‘Global Energy Firms Must Help to Prevent Oil Spill from Abandoned Tanker off Yemen Coast’

‘Global Energy Firms Must Help to Prevent Oil Spill from Abandoned Tanker off Yemen Coast’

/ News & Interviews / Thursday, 04 May 2023 10:07

Global energy firms should help fill a $29-million gap in funding to safely remove oil from an abandoned tanker off Yemen's coast, the war-ravaged country's largest private company has said.

Hayel Saeed Anam Group (HSA), which in August contributed $1.2 million to a United Nations clean-up campaign, made the appeal hours before a virtual donor conference hosted by Britain and the Netherlands was due to kick off.

"The global business community has a stake in ensuring that this devastating crisis is averted –particularly the oil sector," Nabil Hayel Saeed Anam, the company's managing director, said in a statement.

"The potential disruption to trade routes and supply chains would be extensive, inflicting long-term operational and economic challenges for companies across the world."

To prevent a damaging oil spill in the Red Sea, the UN Development Programme took the unprecedented step of purchasing its own supertanker in March to remove more than a million barrels of oil from the beleaguered FSO Safer. The Safer's 1.1 million barrels contain four times as much oil as that spilled in the 1989 Exxon Valdez disaster off Alaska, one of the world's worst ecological catastrophes, according to the UN.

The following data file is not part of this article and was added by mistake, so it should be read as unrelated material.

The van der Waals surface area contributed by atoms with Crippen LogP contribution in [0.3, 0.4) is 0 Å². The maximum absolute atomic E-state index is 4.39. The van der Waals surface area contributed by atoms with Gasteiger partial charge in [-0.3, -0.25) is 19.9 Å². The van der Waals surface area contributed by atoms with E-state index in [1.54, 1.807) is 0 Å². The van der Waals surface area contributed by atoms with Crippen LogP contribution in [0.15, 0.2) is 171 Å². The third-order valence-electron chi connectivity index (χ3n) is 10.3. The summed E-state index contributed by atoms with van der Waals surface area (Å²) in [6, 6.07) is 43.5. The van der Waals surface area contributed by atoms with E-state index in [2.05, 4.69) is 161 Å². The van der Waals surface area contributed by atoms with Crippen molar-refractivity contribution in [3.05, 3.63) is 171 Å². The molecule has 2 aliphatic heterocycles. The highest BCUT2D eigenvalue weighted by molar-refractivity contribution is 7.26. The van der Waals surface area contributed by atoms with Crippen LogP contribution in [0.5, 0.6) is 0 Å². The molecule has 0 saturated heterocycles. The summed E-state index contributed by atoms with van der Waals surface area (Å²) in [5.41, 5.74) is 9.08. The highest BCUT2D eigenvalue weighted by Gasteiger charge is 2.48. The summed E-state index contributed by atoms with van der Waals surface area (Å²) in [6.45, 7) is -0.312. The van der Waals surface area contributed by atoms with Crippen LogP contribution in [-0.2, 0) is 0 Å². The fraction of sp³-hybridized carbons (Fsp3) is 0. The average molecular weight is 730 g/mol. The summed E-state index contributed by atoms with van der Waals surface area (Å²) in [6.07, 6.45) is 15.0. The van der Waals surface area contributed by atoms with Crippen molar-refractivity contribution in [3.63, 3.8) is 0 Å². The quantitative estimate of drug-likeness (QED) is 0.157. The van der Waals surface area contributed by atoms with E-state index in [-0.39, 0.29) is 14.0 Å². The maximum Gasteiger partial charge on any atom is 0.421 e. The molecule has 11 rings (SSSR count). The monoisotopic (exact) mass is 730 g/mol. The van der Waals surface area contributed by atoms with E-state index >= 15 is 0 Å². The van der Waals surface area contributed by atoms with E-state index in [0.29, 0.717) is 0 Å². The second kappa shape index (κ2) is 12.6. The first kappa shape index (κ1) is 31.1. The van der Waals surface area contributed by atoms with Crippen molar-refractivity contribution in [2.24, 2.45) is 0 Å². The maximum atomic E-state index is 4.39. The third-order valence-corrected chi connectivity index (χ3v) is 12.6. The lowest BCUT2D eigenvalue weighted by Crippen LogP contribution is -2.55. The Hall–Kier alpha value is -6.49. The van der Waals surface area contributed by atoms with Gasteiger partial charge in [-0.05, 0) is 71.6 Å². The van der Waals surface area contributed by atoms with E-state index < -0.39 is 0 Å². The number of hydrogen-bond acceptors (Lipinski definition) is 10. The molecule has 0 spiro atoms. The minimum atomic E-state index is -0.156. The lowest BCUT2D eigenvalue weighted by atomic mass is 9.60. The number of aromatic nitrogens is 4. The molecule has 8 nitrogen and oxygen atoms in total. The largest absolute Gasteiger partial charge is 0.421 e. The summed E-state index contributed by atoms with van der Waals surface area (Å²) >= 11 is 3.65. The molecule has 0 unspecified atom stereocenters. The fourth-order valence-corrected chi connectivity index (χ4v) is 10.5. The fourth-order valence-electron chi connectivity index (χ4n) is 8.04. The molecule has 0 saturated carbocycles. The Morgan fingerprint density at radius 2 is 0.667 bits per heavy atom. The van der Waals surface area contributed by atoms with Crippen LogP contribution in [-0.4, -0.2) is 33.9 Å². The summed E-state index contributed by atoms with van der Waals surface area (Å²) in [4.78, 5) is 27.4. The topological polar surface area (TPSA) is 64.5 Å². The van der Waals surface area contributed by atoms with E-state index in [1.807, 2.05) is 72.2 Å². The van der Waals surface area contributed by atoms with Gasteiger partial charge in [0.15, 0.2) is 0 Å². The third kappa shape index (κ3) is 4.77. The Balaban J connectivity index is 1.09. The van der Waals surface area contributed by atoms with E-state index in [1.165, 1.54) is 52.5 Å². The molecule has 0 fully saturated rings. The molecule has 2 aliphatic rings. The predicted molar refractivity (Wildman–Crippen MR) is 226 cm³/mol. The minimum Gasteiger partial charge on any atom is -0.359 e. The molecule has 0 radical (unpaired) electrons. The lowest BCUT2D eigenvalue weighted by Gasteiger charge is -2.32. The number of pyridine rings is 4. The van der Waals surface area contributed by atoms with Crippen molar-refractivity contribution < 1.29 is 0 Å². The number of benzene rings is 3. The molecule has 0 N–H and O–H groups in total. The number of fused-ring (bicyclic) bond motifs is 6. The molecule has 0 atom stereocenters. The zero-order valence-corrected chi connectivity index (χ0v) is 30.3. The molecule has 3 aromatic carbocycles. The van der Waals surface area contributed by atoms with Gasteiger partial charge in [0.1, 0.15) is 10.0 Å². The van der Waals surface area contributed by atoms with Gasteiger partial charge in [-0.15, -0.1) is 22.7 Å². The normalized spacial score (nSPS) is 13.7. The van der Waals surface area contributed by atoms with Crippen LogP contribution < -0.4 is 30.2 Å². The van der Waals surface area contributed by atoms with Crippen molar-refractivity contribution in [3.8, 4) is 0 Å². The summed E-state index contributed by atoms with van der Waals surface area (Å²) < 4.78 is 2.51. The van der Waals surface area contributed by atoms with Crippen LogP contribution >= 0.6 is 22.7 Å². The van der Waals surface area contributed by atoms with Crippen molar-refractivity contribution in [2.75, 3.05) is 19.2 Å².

The 47-year-old ship has not been serviced since Yemen's civil war broke out in 2015 and was left abandoned off the rebel-held port of Hodeida, a critical gateway for shipments into the country heavily dependent on foreign aid.

According to UN, a massive spill from the Safer would destroy pristine reefs, coastal mangroves and other sea life across the Red Sea, expose millions of people to highly polluted air, and cut off food, fuel and other life-saving supplies to Yemen, where 17 million people already need food aid.

Coastal communities would be hit hardest. Hundreds of thousands of jobs in the fishing industry would be lost almost overnight. It would take 25 years for fish stocks to recover. The cost of cleanup alone would be $20 billion. The cost of the UN operation is estimated at $148 million. The first recovery phase will cost $129 million, of which $99.6 has already been pledged, according to the UN.

The world body estimates the second phase would cost a further $19 million.

The ongoing donor conference aims to secure full funding for both phases, the UN said.

Big oil giants such as BP, Shell and Exxon have reported profits in their Q1 2023 results despite lower oil prices.

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